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Review: “The Hurt Locker” (2009)

Stand SSG William James (Jeremy Renner) on any grocery store cereal aisle and he’s utterly lost, overwhelmed and frozen with indecision. Put that same man in front of a bomb half-buried under sandy rubble on a Baghdad street and watch his eyes come alive. To call SSG James an “adrenaline junkie,” however, is to suggest he’s fix-focused and remorseless. Renner, coming out of nowhere with a fearless performance, gives this seemingly careless soldier complexity, including a desire to understand his fixation. “You know why I’m that way?” he asks Sgt. JT Sanborn (Anthony Mackie). There’s no real answer for a question like this, James seems to understand, and even if there was, it wouldn’t do anything to kill the adrenaline buzz.

Too often in war films we don’t get characters as human and as layered as SSG William James; instead, we get caricatures — hunky heroes (here’s looking at you, Ben Affleck/Capt. Rafe McCawley) or mouthy wild cards like Robert Duvall’s napalm-loving Lt. Col. Bill Kilgore. With “The Hurt Locker,” director Kathryn Bigelow seems intent on changing that without skimping on the tension, the action or the explosions. Using hand-held cameras, she creates a war film that feels not shaky or low-budget but surprisingly intimate. What this technique can do is perfectly amazing: every grimace, every bullet wound, every bead of sweat gets up-close-and-personal treatment. These cameras transplant viewers to the streets of Baghdad, staring down the barrel of improvised explosive devices (IEDs) wired with enough firepower to KO a city block and everyone in it. Bigelow’s reliance on this technique infuses every frame of the film with nail-biting intensity. When an IED blows, we feel the vibrations and taste the sand. This is war at the hot, dirty ground level.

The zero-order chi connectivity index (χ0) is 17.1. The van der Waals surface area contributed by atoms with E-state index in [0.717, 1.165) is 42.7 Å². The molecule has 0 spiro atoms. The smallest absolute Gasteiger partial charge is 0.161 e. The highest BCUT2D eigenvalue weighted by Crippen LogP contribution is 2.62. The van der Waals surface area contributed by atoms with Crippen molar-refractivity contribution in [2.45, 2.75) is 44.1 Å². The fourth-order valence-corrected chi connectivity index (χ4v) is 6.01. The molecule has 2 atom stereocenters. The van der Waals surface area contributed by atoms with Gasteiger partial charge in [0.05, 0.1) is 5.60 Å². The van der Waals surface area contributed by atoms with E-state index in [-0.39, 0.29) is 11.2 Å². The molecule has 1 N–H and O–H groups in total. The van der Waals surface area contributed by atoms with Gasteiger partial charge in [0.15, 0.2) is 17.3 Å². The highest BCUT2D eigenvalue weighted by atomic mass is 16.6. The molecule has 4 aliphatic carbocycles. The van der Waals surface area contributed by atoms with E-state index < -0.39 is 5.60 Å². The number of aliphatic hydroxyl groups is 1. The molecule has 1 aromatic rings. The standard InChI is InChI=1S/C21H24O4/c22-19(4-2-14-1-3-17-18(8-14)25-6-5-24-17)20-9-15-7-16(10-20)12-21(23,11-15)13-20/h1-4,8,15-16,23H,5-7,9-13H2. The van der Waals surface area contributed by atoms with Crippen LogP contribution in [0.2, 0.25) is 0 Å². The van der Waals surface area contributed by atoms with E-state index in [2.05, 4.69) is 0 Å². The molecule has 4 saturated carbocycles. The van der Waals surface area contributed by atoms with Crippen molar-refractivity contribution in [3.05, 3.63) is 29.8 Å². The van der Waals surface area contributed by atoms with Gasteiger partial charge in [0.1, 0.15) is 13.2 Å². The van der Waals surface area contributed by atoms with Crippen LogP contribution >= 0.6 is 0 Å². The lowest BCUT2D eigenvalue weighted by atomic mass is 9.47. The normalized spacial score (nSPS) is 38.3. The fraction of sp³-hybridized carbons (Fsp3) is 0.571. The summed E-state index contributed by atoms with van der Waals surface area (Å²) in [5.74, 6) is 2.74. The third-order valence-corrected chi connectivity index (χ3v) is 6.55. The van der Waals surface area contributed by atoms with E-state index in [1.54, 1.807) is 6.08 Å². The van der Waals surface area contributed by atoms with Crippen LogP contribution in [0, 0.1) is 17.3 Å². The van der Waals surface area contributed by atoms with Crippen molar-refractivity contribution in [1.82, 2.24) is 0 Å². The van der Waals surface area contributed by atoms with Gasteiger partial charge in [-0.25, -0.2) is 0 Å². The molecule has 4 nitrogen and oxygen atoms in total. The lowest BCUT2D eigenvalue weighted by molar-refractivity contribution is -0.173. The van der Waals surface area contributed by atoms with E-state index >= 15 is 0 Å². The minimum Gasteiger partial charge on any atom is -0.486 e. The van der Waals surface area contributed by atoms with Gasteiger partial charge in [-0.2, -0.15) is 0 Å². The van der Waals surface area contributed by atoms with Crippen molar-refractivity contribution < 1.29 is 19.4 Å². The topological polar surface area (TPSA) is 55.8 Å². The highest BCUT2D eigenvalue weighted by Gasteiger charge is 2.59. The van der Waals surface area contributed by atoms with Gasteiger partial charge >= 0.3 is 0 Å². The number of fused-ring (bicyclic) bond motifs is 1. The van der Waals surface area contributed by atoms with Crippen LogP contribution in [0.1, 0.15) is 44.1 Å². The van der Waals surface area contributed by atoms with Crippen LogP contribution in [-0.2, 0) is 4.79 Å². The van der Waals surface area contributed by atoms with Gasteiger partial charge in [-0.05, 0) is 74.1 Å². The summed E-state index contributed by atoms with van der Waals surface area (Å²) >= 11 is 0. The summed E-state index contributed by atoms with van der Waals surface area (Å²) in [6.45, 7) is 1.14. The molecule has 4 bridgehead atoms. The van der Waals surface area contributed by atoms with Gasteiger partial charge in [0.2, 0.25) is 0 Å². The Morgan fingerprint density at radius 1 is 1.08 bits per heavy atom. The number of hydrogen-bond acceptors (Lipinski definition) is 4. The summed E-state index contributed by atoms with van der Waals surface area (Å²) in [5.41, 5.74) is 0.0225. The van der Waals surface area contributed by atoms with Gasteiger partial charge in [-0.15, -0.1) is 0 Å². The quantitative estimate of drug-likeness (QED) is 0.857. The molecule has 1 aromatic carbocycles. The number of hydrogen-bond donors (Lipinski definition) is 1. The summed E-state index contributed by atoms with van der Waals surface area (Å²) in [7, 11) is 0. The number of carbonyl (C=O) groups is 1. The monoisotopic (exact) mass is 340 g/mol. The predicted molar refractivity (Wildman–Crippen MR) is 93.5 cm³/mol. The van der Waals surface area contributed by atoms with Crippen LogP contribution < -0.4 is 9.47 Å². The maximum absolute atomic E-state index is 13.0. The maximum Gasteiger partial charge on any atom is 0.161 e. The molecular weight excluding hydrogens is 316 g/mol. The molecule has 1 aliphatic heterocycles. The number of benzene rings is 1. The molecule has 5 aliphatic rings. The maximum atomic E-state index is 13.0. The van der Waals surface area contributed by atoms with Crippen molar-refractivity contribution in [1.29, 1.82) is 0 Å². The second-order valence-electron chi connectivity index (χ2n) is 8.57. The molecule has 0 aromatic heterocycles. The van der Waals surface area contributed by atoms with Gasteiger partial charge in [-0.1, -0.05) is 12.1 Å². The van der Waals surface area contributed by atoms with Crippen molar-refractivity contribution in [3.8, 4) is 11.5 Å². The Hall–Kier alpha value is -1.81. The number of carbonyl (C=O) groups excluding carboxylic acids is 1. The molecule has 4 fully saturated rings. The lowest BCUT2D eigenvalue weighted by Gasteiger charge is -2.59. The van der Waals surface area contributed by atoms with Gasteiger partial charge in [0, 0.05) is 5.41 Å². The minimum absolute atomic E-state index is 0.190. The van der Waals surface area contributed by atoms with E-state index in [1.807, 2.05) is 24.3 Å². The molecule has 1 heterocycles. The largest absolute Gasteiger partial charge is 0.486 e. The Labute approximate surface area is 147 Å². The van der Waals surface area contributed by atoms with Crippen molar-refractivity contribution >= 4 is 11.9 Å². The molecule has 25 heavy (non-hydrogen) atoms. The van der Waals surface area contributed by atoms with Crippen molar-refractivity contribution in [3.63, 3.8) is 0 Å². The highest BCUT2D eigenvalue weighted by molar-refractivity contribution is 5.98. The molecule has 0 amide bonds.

Yet as impressive as Bigelow’s vision is, it’s scriptwriter Mark Boal’s characters that make “The Hurt Locker” one of the most personal and psychologically intriguing war films ever made. Renner’s SSG James is a commanding figure, but so are his fellow soldiers. James steps in as team leader of the Bravo Company’s Explosive Ordnance Disposal (EOD) unit, and the company members — Sgt. Sanborn and Spc. Owen Eldridge (Brian Geraghty, nicely capturing the anguish of a man not prepared for what he’s seeing), still smarting from witnessing the original team lead’s death — immediately distrust James. He’s reckless to a fault, pulling off his headset to dismantle an IED hidden in an abandoned car. When a cabbie is mistaken as an insurgent and gets roughed up, James is dependably cavalier: “If he wasn’t an insurgent before, he is now.” He doesn’t rely on his team members for intel and charges head-first into unknown situations. Both Sanborn and Eldridge sense a recklessness in their superior that frightens them, and they know James isn’t in this for patriotic reasons. Mackie, a remarkably subtle actor, communicates his wariness and weariness through his eyes; in a later scene with Renner, he is more blunt about his feelings: “I’m not ready to die.”

Renner is alternately fierce and quietly devastating, but never does he shy away from showing us a man acutely aware he has a problem but likes the charge too much to stop. Renner also finds an undercurrent of pride in SSG James, a thoroughly ordinary father/husband (to Evangeline Lily, whose few scenes are poignant) in civilian life but an extraordinary soldier.